Christian devotion to Mary has a long history. Moreover, devotions to the virgin mother of our Saviour have taken innumerable forms in the course of this history.
The First Council of Ephesus (431 AD) was the first council with bishops attending from the Christian East and West to define Mary as theotokos, Greek for “God-bearer.” This definition was controversial at the time. However, Ephesus I was not a council about Mary so much as it was about Christ. The Son of God, Ephesus I said, was one person of the Trinity, but in two natures, divine and human. Therefore, Mary, who bore God’s Son, not only bore a human child in whom God dwelt, but God who, through the work of the Holy Spirit, had taken our human nature.
As Ephesus I began to show by naming Mary theotokos, all our Marian titles and devotions point beyond Mary to her Son; to God’s Son, our Lord. But they also describe who we are. Mary is first among the disciples of Christ and first among the saints, but we are all called to be disciples and saints. Mary has mediated this vocation from the very beginning. In the Biblical account of the Wedding at Cana, for instance, Mary directs the servants to follow her Son’s instructions, “Do whatever he tells you” (Jn 2:5). We, as servants and then as friends of Christ (Jn 15:15), are thus invited to heed these words of Mary. Mary is the theotokos; in Baptism we are made theotokoi, “God-bearers,” after Mary, the mother of the God-man and our mother in faith.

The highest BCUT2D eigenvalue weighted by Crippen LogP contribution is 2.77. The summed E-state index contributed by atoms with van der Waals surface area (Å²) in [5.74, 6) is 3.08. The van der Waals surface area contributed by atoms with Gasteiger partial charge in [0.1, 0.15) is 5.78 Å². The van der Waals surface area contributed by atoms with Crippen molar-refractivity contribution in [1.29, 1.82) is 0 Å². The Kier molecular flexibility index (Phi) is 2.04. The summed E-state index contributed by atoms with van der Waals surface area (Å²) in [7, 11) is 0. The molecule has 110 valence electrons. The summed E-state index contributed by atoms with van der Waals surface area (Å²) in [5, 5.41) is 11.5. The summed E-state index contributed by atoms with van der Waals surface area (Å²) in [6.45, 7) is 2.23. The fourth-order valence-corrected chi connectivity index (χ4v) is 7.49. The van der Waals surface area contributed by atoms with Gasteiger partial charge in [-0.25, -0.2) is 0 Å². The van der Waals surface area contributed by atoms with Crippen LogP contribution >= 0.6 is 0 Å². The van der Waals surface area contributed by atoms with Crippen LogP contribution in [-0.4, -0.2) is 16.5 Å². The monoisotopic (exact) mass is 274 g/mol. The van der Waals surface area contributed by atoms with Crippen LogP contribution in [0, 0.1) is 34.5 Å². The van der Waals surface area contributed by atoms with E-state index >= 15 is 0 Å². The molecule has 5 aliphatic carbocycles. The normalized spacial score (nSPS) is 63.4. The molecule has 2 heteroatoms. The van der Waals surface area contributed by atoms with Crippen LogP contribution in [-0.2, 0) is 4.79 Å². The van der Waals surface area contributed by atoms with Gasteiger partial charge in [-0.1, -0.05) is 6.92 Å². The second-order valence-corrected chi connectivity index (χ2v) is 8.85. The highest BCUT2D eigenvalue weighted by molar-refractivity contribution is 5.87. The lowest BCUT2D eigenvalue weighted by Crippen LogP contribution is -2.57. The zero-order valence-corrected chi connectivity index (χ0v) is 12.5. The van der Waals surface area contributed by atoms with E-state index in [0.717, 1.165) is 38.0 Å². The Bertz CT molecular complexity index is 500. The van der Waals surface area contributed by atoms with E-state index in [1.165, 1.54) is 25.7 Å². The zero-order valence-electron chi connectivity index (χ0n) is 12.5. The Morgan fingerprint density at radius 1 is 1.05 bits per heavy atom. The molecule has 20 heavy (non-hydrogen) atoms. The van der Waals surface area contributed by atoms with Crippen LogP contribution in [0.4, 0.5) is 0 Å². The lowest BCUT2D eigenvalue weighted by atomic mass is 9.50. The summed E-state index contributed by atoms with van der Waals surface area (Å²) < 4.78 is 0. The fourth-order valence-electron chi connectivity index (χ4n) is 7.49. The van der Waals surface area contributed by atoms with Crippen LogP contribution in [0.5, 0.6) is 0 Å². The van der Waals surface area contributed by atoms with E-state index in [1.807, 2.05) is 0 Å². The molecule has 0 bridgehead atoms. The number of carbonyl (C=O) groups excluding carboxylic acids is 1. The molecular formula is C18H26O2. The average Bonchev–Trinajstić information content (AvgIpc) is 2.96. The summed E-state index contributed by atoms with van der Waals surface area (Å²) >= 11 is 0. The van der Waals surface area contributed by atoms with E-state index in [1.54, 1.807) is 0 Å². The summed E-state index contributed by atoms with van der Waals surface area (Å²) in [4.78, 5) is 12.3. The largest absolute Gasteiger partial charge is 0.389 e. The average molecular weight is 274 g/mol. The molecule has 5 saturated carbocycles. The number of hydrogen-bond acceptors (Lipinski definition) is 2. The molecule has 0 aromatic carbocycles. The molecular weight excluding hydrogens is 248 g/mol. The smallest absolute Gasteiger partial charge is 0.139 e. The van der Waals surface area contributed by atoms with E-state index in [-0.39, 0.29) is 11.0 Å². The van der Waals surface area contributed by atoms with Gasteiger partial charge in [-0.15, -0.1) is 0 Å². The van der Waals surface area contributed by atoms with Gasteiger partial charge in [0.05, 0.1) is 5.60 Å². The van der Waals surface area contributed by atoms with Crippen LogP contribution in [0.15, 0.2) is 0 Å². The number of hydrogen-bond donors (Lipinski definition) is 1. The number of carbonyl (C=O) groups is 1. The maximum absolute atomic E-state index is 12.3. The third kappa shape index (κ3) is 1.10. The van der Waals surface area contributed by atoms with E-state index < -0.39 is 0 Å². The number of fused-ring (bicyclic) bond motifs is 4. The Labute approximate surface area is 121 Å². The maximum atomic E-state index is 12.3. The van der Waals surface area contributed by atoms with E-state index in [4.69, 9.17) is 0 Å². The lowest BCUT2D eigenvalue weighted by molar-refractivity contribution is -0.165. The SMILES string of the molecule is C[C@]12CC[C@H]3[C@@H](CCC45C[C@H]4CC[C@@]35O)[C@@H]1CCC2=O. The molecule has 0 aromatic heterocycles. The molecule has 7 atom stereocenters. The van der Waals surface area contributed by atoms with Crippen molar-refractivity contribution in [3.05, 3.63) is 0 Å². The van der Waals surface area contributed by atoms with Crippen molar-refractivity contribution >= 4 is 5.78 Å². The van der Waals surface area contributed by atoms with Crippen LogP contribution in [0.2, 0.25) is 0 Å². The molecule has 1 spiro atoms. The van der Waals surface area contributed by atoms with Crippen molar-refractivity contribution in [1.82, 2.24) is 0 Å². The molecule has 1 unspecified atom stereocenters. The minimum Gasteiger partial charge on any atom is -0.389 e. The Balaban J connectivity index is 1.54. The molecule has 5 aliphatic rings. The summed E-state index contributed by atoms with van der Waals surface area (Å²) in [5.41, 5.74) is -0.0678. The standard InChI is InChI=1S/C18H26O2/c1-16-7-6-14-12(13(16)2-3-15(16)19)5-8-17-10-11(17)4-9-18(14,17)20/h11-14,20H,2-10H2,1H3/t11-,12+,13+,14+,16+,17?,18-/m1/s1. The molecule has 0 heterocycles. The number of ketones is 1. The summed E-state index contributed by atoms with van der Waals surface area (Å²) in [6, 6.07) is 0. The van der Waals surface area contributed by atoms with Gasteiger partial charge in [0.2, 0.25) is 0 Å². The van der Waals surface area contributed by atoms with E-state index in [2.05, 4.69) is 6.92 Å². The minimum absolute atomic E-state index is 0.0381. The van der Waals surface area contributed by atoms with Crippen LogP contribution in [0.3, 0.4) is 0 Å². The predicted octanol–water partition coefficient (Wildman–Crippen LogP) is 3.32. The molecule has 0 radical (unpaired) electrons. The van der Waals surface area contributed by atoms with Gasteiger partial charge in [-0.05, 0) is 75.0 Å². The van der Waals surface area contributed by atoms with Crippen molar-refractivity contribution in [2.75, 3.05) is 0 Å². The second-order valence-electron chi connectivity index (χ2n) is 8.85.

For this reason, Vatican II’s Dogmatic Constitution on the Church, Lumen Gentium, affirmed that “true devotion... proceeds from true faith, by which we are led to know the excellence of the Mother of God, and we are moved to a filial love toward our mother and to the imitation of her virtues” (LG, 67).
The Story of the Visitation
Our Parish Feast Day is celebrated on May 31. The Feast is of medieval origin and was only universally adopted in 1389. In 1969, Pope Paul VI moved the celebration to May 31, between the Solemnity of the Annunciation of the Lord and that of the Nativity of St. John the Baptist, so that it would harmonize better with the Gospel story.
The Visitation is the encounter of the Virgin Mary and Elizabeth as recorded in the Gospel of Luke 1:39-56. Mary, having heard at the Annunciation thru the angel Gabriel that Elizabeth was six months pregnant, left her home to visit her. Elizabeth and John the Baptist were inspired by the Holy Spirit at her arrival; and Elizabeth, seeing Mary’s faithfulness, cared for her giving her the opportunity to nourish the gift of life, Jesus, within her. Mary, surrounded by Elizabeth’s love, pronounced the "Magnificat". It is the second Joyful Mystery of the Rosary, with the Spiritual Fruit of a Love of Neighbour.
Thus as a parish community dedicated to Mary, under the title of Our Lady of the Visitation, this Feast reminds us of our call to love our neighbour, to be welcoming and to provide a place for others to grow nourishing the Lord within them.